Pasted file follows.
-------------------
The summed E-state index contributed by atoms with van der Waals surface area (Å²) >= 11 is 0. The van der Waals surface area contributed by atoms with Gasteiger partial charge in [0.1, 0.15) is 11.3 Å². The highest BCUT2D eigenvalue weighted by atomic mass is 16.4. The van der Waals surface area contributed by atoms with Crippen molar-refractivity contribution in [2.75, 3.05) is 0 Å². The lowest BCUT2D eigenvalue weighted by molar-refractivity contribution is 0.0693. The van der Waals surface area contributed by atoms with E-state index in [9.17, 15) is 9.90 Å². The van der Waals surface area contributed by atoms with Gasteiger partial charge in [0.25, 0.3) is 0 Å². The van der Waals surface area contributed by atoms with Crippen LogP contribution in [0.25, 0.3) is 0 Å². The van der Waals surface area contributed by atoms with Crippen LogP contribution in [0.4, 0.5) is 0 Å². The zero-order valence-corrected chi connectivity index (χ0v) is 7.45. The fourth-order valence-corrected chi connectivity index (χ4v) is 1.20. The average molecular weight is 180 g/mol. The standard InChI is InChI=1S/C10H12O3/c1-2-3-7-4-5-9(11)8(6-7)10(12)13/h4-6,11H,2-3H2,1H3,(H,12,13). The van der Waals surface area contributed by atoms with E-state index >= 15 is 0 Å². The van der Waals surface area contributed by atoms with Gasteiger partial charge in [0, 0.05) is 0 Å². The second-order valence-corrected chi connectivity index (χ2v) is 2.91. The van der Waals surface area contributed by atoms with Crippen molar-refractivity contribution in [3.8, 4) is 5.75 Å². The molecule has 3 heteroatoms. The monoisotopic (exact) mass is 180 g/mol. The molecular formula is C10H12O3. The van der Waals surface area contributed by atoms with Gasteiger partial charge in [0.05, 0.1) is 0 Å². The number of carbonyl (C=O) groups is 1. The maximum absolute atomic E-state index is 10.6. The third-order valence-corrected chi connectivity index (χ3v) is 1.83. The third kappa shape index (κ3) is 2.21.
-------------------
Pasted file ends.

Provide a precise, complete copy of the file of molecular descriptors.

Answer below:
The summed E-state index contributed by atoms with van der Waals surface area (Å²) >= 11 is 0. The van der Waals surface area contributed by atoms with Gasteiger partial charge in [0.1, 0.15) is 11.3 Å². The highest BCUT2D eigenvalue weighted by atomic mass is 16.4. The van der Waals surface area contributed by atoms with Crippen molar-refractivity contribution in [2.75, 3.05) is 0 Å². The lowest BCUT2D eigenvalue weighted by molar-refractivity contribution is 0.0693. The van der Waals surface area contributed by atoms with E-state index in [9.17, 15) is 9.90 Å². The van der Waals surface area contributed by atoms with Gasteiger partial charge in [0.25, 0.3) is 0 Å². The van der Waals surface area contributed by atoms with Crippen LogP contribution in [0.25, 0.3) is 0 Å². The van der Waals surface area contributed by atoms with Crippen LogP contribution in [0.4, 0.5) is 0 Å². The zero-order valence-corrected chi connectivity index (χ0v) is 7.45. The fourth-order valence-corrected chi connectivity index (χ4v) is 1.20. The average molecular weight is 180 g/mol. The standard InChI is InChI=1S/C10H12O3/c1-2-3-7-4-5-9(11)8(6-7)10(12)13/h4-6,11H,2-3H2,1H3,(H,12,13). The van der Waals surface area contributed by atoms with E-state index >= 15 is 0 Å². The van der Waals surface area contributed by atoms with Gasteiger partial charge in [0, 0.05) is 0 Å². The second-order valence-corrected chi connectivity index (χ2v) is 2.91. The van der Waals surface area contributed by atoms with Crippen molar-refractivity contribution in [3.8, 4) is 5.75 Å². The molecule has 3 heteroatoms. The monoisotopic (exact) mass is 180 g/mol. The molecular formula is C10H12O3. The van der Waals surface area contributed by atoms with Gasteiger partial charge in [0.05, 0.1) is 0 Å². The number of carbonyl (C=O) groups is 1. The maximum absolute atomic E-state index is 10.6. The third-order valence-corrected chi connectivity index (χ3v) is 1.83. The third kappa shape index (κ3) is 2.21.